After 24 years as a Disney cast member, Jeffrey Van Buren is head of Entertainment Development for TDIC, the Tourism Development and Investment Company of Abu Dhabi. He manages their Entertainment portfolio focusing on attaining the Abu Dhabi expansion vision for 2030 and setting the direction for entertainment projects for the Emirate. He is currently working on projects that include a theme park, water park, a zoo and aquarium. Blooloop's Chad Emerson spoke with him.
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Chad Emerson: Share with us how you got started in the amusement industry and some of the most interesting positions you've held.
Jeff Van Buren: I started in the industry as an on-line cast member for the Walt Disney World Resort in Florida. I graduated college with honors and found myself working at a theater attraction making $ 3.75 an hour. It was an interesting time for me as I often wondered how and why I ended up doing this job as a fresh college graduate. I learned quickly though that success was achievable through positive guest and fellow cast member interaction. I moved up in the organization and have held many diverse roles. One of the refreshing components of this business is one can wear many hats; ride operator, story teller, merchant, and transportation host just to name a few. I was always interested in the creation of the art and my first "development" role was as a test and adjust cast member for the Living Seas in Epcot. It was great fun and eventually led me to be involved in many new park developments from Disney's Animal Kingdom to Hong Kong Disneyland. I'm now helping the UAE develop tourism products as a member of TDIC – Tourism Development and Investment Company of Abu Dhabi.
Emerson: Since you first started in the industry, what are some of the ways that it's changed the most?
Van Buren: I believe that two evolutions have helped keep the industry a thriving business and great outlet for people to enjoy. The first is technology. From visual to physical improvements the industry has become much more interactive. It is as much a pull experience as it is a push. The second is customer satisfaction. Our craft is so dependent on creating a guest experience that resonates with the public, this is especially true with person to person guest contact. Positive memories are critical to getting repeat visitation and the employee is the most important ingredient in making that recipe work.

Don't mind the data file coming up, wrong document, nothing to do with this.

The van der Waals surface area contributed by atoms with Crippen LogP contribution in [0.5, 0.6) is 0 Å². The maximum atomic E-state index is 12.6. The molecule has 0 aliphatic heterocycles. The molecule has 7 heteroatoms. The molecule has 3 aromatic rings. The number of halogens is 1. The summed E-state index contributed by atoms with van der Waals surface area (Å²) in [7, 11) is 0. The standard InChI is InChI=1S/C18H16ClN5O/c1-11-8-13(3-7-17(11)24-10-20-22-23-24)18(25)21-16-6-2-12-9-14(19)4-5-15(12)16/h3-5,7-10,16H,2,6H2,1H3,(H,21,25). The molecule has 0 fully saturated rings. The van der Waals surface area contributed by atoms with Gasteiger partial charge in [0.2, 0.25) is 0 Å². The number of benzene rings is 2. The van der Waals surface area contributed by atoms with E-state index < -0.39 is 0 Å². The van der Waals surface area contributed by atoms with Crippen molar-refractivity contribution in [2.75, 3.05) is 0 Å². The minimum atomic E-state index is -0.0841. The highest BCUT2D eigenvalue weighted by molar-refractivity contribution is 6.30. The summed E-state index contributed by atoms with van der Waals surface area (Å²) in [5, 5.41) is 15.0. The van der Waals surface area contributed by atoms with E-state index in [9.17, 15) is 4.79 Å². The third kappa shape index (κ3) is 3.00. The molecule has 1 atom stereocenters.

Emerson: You've worked in the U.S., Asia, and now the Middle East. How is the amusement and leisure industry unique in each of those settings?
Van Buren: The US domestic market is a very mature and established "tradition". This actually makes it easier for owner/operators to anticipate guest behavior and preferences. The Asian market is rapidly maturing and my experience tells me that this segment will be even more demanding on high tech experiences that can be delivered on a more personal media such as mobile phones and electronic devices. The mental "game" is very important in this environment. As for the Middle East, it is clearly the emerging market and the challenge will be to establish a culture of "the rules of the game", especially when dealing with the behavior of visitors. It is a very young and exciting market to be a part of and I see some truly unique experiences being developed for this part of the world.
Emerson: Looking back, what have been the most rewarding and most challenging experiences in your industry career?
Van Buren: I would have to say, as corny as this may sound, the rewards I receive from being in this business are the positive impacts that it makes to society. We deliver fun, memories, excitement and the chance for all families, nuclear or extended to have a bonding opportunity through our offering. I have always tried to take advantage of showing people the brighter and fun side of life. This is why our industry actually receives a boost during economically challenging times.
The challenge for all of us in the Entertainment and Amusement business is to ensure we deliver to each guest the idea that they are the only one we are here for and to keep in mind that their visit is unique and fresh no matter how many times we as pliers of our trade have gone through the daily "grind".
Emerson: Share with us what your perfect theme park day would involve.
Van Buren: For me that one is easy; Smiles on every guests face and excitement and enthusiasm from every employee that comes into contact with that guest. This is a simple formula, and sometimes difficult to achieve but is my goal every day.